Kia Niro EV GT-Line 2023 – Australian electric car owner real world experience

Aussie electric vehicle (EV) owner interview – I spoke with Lindsay Aristobil-Adele about his purchase of a Kia Niro EV GT-Line 2023 and experience driving, servicing, charging etc.

I’m publishing a regular series of articles with the views of Australian EV owners about their EV ownership experience.

This will help fill an information gap as the majority of electric car news articles are about new car launches and there’s relatively little published about the longer term Australian ownership experience after you’ve paid for your electric car. Hopefully this shared information helps other Aussies make their own EV purchase decision.

If you’re an Australian electric vehicle owner and would like to participate in this interview series by sharing your experience please contact me directly or add a comment below and let me know.

Over to Lindsay now to detail his EV ownership experience:

Like Davi Mai, who was interviewed by this site Electrifying Everything earlier this year about his Kia Niro EV GT-Line 2023 I have now owned a Kia Niro EV GT-Line 2023 for just over 3 months.

It’s my first EV and after looking at the Polestar 2 and the Tesla Model Y, my personal preference was the Niro and the fact that there was a brand new one available in the showroom that I could drive away instantly made the choice easier.

I was not looking at the cost when looking for an EV but more the practicality and innovation offered by various brands as well as driving range.

When fully charged it exceeds the 460km range claimed by KIA. I have driven 515km on a full charge before the battery went down to 7%.

But I never let the battery go below 20% as KIA recommends leaving the battery between 20% and 80% to prolong the battery life. Note that I am a conservative driver and not a lead foot.

It’s a great car to drive, very responsive (scary taking off in Sports Mode – I only drive in ECO mode as I like to keep my licence), comfortable and easily handles the bumps and potholes around the Central Coast.

I mostly use the i-pedal mode to drive which regens the battery faster and hence increases the range.

Like Davi, I wish Kia had included a memory button for the seat and a 360 degrees camera.

The tech inside is ahead of most new EVs and controls are well positioned and driver friendly and the HUD is clear and very good with the directions to destinations when using the in-built map, a great feature.

The car comes with Android Auto which I use to listen to my music and have access to messages and voice commands for phone calls and other features.

All round visibility is great and the safety features are awesome though the lane departure warning can get quite annoying. I usually turn that feature off before I start my trip.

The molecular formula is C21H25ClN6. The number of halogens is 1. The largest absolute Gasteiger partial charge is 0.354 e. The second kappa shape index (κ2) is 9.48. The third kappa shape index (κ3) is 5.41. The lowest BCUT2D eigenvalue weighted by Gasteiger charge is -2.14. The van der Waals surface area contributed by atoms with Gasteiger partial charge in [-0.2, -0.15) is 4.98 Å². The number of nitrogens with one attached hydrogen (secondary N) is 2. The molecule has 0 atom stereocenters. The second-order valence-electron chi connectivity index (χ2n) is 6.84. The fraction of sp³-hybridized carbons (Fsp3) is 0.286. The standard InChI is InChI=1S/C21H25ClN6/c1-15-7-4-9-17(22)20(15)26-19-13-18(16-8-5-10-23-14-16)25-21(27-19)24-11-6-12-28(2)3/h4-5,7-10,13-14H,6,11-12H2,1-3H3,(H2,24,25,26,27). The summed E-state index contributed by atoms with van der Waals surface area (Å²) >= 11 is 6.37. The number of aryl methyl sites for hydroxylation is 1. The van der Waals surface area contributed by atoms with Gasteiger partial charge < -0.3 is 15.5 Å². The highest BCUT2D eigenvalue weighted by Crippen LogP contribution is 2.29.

The sunroof is a great feaure and can be used as a moon roof at night.

Driving on the freeway in smart cruise control mode is excellent and the car does not lose speed going up hill as some models do in cruise control.

It’s very economical to run compared to my previous ICE Kia Cerato and my first service (15000 KM) only cost $79.

Cargo space is very good and there’s also some storage up front where I usually keep the AC charging cable and a Type 2 cable should I need one on a trip.

Charging at home is cheap on my current electricity plan. It cost me $65 for the month of August compared to $550-$600 in fuel costs with my previous car.

Forgetting the upfront costs, Kia has nailed it when it comes to a mid sized EV with great technology and a great car to drive.

The Kia Connect app is great and you can monitor the charging level if you’re at a shopping centre.

There is also a fun feature in the key fob where you can remotely control the car backwards and forwards in a tight space.

By the way, the Niro EV GT-line could well be referred to as the Kia EV6’s little brother.

The dash is very similar but the car has a less sporty look and is less powerful than the EV6.

Feedback I have had from friends and family that have gone for a ride with me has been quite positive with some saying it’s better than some of the other brands they have been looking at.

The only thing other thing is my disappointment that Kia Australia does not provide a Niro EV tow bar as part of their official accessories.

I have found out that there is a company that specialises in bike racks for EVs. It is called EV Stealth Solutions.

They did an excellent job on my car and having a bike on the back of the car did not make any difference to the handling and performance of the car.


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